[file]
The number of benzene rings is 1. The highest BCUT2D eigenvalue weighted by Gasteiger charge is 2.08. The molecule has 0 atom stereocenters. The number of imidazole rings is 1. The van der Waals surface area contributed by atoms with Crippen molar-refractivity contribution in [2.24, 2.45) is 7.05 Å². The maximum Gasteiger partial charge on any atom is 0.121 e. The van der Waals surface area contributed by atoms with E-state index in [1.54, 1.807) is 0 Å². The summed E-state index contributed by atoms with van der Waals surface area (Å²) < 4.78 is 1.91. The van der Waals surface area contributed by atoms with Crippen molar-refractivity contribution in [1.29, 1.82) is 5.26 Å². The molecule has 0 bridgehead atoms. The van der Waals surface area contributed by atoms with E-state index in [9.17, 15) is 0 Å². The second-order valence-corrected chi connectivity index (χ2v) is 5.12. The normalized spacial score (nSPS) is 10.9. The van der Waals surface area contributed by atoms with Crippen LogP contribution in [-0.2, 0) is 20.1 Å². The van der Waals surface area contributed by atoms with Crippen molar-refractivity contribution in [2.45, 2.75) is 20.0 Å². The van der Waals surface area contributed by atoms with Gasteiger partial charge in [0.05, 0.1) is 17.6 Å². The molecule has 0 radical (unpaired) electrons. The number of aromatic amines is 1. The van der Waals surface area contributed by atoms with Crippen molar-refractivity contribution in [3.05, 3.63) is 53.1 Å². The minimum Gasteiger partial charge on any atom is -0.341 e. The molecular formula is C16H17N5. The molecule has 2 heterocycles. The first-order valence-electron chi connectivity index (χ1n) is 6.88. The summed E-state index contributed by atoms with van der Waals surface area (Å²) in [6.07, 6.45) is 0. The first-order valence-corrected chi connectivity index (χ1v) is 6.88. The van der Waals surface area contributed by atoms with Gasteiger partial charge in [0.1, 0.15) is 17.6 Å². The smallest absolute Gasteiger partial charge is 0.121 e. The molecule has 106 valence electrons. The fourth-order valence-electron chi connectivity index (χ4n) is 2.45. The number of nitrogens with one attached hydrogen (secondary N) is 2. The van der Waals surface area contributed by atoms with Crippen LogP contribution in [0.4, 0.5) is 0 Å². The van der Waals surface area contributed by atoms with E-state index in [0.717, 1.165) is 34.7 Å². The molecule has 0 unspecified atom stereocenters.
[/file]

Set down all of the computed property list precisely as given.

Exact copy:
The number of benzene rings is 1. The highest BCUT2D eigenvalue weighted by Gasteiger charge is 2.08. The molecule has 0 atom stereocenters. The number of imidazole rings is 1. The van der Waals surface area contributed by atoms with Crippen molar-refractivity contribution in [2.24, 2.45) is 7.05 Å². The maximum Gasteiger partial charge on any atom is 0.121 e. The van der Waals surface area contributed by atoms with E-state index in [1.54, 1.807) is 0 Å². The summed E-state index contributed by atoms with van der Waals surface area (Å²) < 4.78 is 1.91. The van der Waals surface area contributed by atoms with Crippen molar-refractivity contribution in [1.29, 1.82) is 5.26 Å². The molecule has 0 bridgehead atoms. The van der Waals surface area contributed by atoms with E-state index in [9.17, 15) is 0 Å². The second-order valence-corrected chi connectivity index (χ2v) is 5.12. The normalized spacial score (nSPS) is 10.9. The van der Waals surface area contributed by atoms with Crippen LogP contribution in [-0.2, 0) is 20.1 Å². The van der Waals surface area contributed by atoms with Crippen molar-refractivity contribution in [2.45, 2.75) is 20.0 Å². The van der Waals surface area contributed by atoms with Gasteiger partial charge in [0.05, 0.1) is 17.6 Å². The molecule has 0 radical (unpaired) electrons. The number of aromatic amines is 1. The van der Waals surface area contributed by atoms with Crippen molar-refractivity contribution in [3.05, 3.63) is 53.1 Å². The minimum Gasteiger partial charge on any atom is -0.341 e. The molecular formula is C16H17N5. The molecule has 2 heterocycles. The first-order valence-electron chi connectivity index (χ1n) is 6.88. The summed E-state index contributed by atoms with van der Waals surface area (Å²) in [6.07, 6.45) is 0. The first-order valence-corrected chi connectivity index (χ1v) is 6.88. The van der Waals surface area contributed by atoms with Gasteiger partial charge in [0.1, 0.15) is 17.6 Å². The smallest absolute Gasteiger partial charge is 0.121 e. The molecule has 106 valence electrons. The fourth-order valence-electron chi connectivity index (χ4n) is 2.45. The number of nitrogens with one attached hydrogen (secondary N) is 2. The van der Waals surface area contributed by atoms with Crippen LogP contribution in [0.4, 0.5) is 0 Å². The van der Waals surface area contributed by atoms with E-state index in [0.717, 1.165) is 34.7 Å². The molecule has 0 unspecified atom stereocenters.